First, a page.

August 20, 2008

Why the Embargo Process Is Broken and Why We Still Need It

In the world of public relations, press management and blogging, an embargo sets a date and time by which a story can be written. Often, the embargo date and time coincides with a press release from the company, a Web site refresh, or the product's availability. Assuming all goes well, an embargo restricts all outlets from publishing a story until all is ready, and assuming multiple parties have been briefed, you can expect a waterfall of stories and press coverage to flow in a short period of time.

But, as you know, any time humans are involved, things can go awry, especially, as you see often in the blogosphere, you have a large number of media outlets that cover similar spaces, and a scarcity of topics. The resulting clamor to be heard amongst the noise, when so many different people are writing very similar stories, makes for an environment where the slightest bit of mistrust can turn into a simmering feud, or outright frustrating and finger-pointing, be it at a competitive blog, or the people behind the service being launched. Add in to the mix a rising number of inexperienced writers, prone to mistakes, with high levels of visibility, and this can happen with some regularity.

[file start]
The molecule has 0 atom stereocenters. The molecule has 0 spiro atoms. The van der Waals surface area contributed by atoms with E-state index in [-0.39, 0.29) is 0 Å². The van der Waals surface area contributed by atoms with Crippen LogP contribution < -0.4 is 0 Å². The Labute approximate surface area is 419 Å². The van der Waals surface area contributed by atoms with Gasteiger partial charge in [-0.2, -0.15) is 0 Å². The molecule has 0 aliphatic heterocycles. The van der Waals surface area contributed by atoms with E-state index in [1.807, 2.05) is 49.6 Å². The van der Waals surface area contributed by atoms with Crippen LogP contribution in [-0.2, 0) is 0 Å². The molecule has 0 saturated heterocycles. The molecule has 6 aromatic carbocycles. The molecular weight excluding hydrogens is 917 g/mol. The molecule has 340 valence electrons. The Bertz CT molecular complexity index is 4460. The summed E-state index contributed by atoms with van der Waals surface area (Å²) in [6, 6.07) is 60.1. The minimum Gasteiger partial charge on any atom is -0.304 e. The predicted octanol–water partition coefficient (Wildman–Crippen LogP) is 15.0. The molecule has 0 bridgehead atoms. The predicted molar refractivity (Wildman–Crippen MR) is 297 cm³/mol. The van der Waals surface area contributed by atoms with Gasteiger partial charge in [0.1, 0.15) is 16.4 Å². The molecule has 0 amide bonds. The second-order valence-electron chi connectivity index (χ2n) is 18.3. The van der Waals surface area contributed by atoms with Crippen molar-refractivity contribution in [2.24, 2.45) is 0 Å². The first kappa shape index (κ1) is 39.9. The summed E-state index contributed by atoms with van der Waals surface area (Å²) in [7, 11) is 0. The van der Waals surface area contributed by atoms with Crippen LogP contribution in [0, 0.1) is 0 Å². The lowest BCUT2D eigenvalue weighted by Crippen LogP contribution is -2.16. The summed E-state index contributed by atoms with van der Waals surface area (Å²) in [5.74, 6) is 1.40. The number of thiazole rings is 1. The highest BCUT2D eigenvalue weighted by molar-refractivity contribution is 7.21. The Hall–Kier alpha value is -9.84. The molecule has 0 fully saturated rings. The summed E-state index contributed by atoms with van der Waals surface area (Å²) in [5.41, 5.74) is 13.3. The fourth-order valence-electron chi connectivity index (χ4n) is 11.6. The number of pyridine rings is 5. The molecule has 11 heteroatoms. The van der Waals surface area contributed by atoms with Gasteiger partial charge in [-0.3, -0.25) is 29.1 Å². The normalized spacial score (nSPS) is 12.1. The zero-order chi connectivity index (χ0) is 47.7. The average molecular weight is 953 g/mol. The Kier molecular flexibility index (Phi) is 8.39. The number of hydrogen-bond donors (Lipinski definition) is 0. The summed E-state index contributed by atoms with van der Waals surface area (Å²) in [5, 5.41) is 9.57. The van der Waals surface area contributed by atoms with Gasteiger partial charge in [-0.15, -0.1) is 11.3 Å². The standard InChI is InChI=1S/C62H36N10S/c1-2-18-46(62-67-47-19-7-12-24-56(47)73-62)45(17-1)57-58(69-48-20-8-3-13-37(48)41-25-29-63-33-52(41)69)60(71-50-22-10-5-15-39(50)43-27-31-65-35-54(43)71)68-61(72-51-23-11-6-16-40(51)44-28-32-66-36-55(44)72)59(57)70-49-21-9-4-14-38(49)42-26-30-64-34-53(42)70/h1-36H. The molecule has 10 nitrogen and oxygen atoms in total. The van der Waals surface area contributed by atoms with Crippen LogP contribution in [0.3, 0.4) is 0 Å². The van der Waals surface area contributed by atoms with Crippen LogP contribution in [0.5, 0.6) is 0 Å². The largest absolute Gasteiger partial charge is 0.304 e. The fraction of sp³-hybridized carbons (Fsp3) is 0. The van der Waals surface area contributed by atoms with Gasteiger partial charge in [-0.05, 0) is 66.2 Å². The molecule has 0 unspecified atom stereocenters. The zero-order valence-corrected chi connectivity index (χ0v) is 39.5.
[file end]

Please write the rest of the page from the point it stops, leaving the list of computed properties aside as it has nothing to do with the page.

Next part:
To start, why would a company ask for an embargo?
    1. To be sure a product would not be pre-announced before it was ready.
    2. To prepare and have enough time to brief all interested parties.
    3. To ensure no favoritism was shown to any media outlet.
Why would media/press/bloggers agree to an embargo?
    1. If they wouldn't agree, the company might not give them the story.
    2. Because an embargo often comes with news ahead of time, allowing time for writing.
    3. The service might have given them an interesting non-standard angle.
At an enterprise company, a media and analyst tour typically consists of a series of face to face meetings, plus conference calls, with an agreed upon date for a press release that coincides with the product's launch. Reporters often are looking for customer references and analyst references to validate the company's claims or add a wrinkle to the story.

For more bare-bones operations, including startups focused in the Web space, face to face meetings are less necessary. Sometimes, a series of e-mails, with potential for a phone call, is all that's needed. That's why you, on most blogs, rarely see quotes from a company's executives or customers, even if they had an extensive beta. Most bloggers, even if they have tested a product themselves, are echoing a press release or e-mail introduction from the service's founder. Again, a date is usually referenced in the e-mail to "go live".

Sounds good. Right? So why do these nicely laid plans fall apart?

On the company side:
    1. Sometimes an embargo is for "everybody except one or two publications", who are allowed to break it.
    2. Sometimes the Web site or company blog can go live before the embargo, in effect, scooping themselves.
    3. Sometimes a story isn't all that much of a secret, and things leak to the point there's no reason for an embargo.
On the media/blog side:
    1. Going first is seen as being "special", even if it's a matter of minutes.
    2. Being first can make the originating blog get more attention and linkage, or prominence on sites like Techmeme.
    3. Some blog management systems aren't fool-proof, enabling stories to go "before their time".